The seizure included all lots of the gel manufactured between June and December 2011, according to the FDA. Until they were seized, the products were being held under embargo by the New Jersey Department of Health and Senior Services at the FDA's request.
Two strains of bacteria, Pseudomonas aeruginosa and Klebsiella oxytoca, were found in the samples and pose serious risks of infection to individuals exposed to the product, the FDA said. According to a complaint filed in the U.S. District Court for the District of New Jersey, FDA analysis of product samples collected in February 2012 revealed the presence of the two bacterial strains.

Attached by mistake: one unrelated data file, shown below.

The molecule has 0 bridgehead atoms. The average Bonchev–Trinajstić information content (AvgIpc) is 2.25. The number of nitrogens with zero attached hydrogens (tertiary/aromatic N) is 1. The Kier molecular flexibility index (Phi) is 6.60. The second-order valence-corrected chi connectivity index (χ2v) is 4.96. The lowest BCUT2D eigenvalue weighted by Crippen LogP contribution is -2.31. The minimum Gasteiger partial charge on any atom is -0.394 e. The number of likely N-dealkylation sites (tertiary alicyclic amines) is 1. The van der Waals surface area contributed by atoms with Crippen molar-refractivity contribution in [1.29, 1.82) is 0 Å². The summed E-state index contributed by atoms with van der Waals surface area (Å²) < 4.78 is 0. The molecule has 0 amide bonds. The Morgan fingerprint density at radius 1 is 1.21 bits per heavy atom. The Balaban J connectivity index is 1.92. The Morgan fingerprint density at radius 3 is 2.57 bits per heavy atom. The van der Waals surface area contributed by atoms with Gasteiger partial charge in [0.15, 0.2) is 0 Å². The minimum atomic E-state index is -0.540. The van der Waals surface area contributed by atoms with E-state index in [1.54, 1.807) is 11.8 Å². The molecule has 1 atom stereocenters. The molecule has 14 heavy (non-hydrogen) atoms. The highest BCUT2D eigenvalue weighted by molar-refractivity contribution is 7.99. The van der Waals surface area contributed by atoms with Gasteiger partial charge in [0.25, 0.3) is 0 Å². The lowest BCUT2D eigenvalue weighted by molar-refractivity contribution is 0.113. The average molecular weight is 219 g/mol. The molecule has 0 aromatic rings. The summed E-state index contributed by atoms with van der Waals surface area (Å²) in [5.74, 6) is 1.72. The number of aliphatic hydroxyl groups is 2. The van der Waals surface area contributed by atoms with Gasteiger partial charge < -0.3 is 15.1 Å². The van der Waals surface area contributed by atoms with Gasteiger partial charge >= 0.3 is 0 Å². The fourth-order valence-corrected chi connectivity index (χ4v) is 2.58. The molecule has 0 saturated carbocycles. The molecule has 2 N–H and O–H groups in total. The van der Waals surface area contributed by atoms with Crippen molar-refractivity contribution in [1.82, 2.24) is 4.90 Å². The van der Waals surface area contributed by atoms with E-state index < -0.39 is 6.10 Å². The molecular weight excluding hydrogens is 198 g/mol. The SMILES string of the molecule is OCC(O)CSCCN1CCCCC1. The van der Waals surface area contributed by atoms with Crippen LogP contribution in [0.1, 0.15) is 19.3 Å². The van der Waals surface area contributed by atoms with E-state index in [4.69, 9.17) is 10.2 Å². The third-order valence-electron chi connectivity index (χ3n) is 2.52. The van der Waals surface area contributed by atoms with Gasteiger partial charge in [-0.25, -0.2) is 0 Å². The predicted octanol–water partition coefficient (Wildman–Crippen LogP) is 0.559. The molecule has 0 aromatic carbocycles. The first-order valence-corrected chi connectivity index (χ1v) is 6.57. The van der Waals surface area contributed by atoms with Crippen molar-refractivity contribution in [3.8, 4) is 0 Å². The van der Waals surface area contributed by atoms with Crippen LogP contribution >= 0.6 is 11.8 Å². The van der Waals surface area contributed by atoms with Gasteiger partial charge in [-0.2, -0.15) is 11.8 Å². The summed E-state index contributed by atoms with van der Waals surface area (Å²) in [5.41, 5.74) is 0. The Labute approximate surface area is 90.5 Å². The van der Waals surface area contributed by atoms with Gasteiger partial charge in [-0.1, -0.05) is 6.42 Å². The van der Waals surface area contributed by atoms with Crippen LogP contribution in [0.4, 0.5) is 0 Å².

The FDA said it had received a report involving 16 surgical patients infected with Pseudomonas aeruginosa, all of whom had transesophageal ultrasound procedures using the gel while undergoing heart valve replacement.
Earlier today, the FDA issued a safety communication alerting healthcare professionals who perform ultrasound procedures to stop using Other-Sonic gel manufactured from June through December 2011 because of the risks posed by bacterial contamination.
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